Taking the ACT and SAT Going Forward – Or Not

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If your child is a high school junior, it could be trickier this year to decide whether to take the SAT or ACT in 2021 (assuming greater availability) and also whether to submit scores.

To help with this decision, I am running an informative post written by Bruce Reed, a cofounder of Compass Education Group, which regularly creates high quality advice about standardized testing.

In addition to Reed’s post below, I’d urge you to download a copy of an invaluable guide that Compass has been producing for years and regularly updates. The Compass Guide to College Admission Testing, which is 69 pages, covers such topics as the current testing landscape, test-optional developments, PSAT and PreACT, Score Choice and superscoring and much more.

Taking the ACT and SAT in 2021

For many high school students, the ubiquity of flexible testing policies makes applying to college simpler. And, in some ways harder.

Until recently, taking the SAT or ACT was something college-bound students generally considered obligatory, knowing that most higher ed institutions would require a score from one of the two acceptable college admissions standardized exams.

Not enjoyable, but also non-negotiable.

The terms — if not the tests themselves — were simple. But as the decision whether to have scores considered or not has shifted largely to applicants, it is hard to know what to do with that theoretical advantage.

Class of 2021: Fewer Testing Opportunities Meant Fewer Submitted Scores 

The pandemic upended testing policy across the entire landscape of college admission. In just a few weeks in the spring of 2020, over 95% of selective four-year colleges and universities removed testing requirements, at least temporarily.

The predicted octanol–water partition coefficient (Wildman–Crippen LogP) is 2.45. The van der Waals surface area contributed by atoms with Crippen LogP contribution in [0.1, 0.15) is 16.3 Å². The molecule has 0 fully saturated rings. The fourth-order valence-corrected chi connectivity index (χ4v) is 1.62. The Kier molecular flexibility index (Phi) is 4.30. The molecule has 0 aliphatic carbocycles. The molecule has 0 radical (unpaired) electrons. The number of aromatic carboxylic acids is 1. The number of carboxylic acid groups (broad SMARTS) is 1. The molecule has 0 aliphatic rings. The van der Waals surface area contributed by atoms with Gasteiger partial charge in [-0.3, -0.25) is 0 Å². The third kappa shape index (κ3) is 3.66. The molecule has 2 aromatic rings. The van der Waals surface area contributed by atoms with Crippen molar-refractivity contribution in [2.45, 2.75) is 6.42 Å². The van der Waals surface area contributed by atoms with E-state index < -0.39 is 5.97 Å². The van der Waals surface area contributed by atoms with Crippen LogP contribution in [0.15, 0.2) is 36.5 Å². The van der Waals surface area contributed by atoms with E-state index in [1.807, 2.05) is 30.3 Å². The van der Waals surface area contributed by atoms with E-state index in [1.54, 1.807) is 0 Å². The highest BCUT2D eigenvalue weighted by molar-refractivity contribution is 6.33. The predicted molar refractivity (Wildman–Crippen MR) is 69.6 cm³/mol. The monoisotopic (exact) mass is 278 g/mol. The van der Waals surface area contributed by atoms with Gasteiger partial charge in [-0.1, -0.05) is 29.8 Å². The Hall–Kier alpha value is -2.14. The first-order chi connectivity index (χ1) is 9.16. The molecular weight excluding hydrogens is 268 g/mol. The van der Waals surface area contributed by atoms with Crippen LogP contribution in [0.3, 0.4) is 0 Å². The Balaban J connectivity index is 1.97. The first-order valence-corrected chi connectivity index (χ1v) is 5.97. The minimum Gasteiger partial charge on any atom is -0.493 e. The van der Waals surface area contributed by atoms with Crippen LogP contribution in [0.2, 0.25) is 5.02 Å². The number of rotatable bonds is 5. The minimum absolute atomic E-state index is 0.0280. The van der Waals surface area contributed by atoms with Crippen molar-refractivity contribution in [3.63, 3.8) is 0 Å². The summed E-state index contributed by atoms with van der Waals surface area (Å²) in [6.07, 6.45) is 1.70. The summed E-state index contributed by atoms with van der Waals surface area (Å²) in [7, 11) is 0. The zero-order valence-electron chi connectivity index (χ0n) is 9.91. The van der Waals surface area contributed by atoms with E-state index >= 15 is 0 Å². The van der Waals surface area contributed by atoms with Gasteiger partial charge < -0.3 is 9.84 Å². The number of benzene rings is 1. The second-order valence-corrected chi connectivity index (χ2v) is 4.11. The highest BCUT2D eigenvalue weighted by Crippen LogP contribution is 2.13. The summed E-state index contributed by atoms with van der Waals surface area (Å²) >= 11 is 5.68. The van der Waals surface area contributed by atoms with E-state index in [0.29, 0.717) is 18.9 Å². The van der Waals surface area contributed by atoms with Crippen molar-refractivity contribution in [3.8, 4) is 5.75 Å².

Pre-pandemic testing policy breakdown for the 400+ schools Compass tracks:

Current testing policy breakdown for the 400+ schools Compass tracks:

Nearly all colleges ditched the SAT and ACT temporarily

As test site cancellations continued through the fall, those allowances were not merely freeing, they proved necessary. The option to apply without scores was not so much a choice in many cases, but rather a form of insurance.

Hundreds of thousands of students reached their senior year last fall without a chance to fulfill their testing plans. But thanks to the collective foresight of most colleges and universities, class of 2021 students did not find their possibilities much constrained by not submitting test scores. The absence of scores would not be a conspicuous omission in the midst of a pandemic.

ACT/SAT tests taken nationally were down about 40% in 2020, and this was reflected in the percentage of applications submitted without scores.

To be sure, colleges are reading a lot of applications without test scores this year. Tens of thousands of students will enroll at selective colleges this fall without having produced (or revealed) an SAT or ACT score.

Class of 2022: Testing Will Rebound, And A Score Can Be A Plus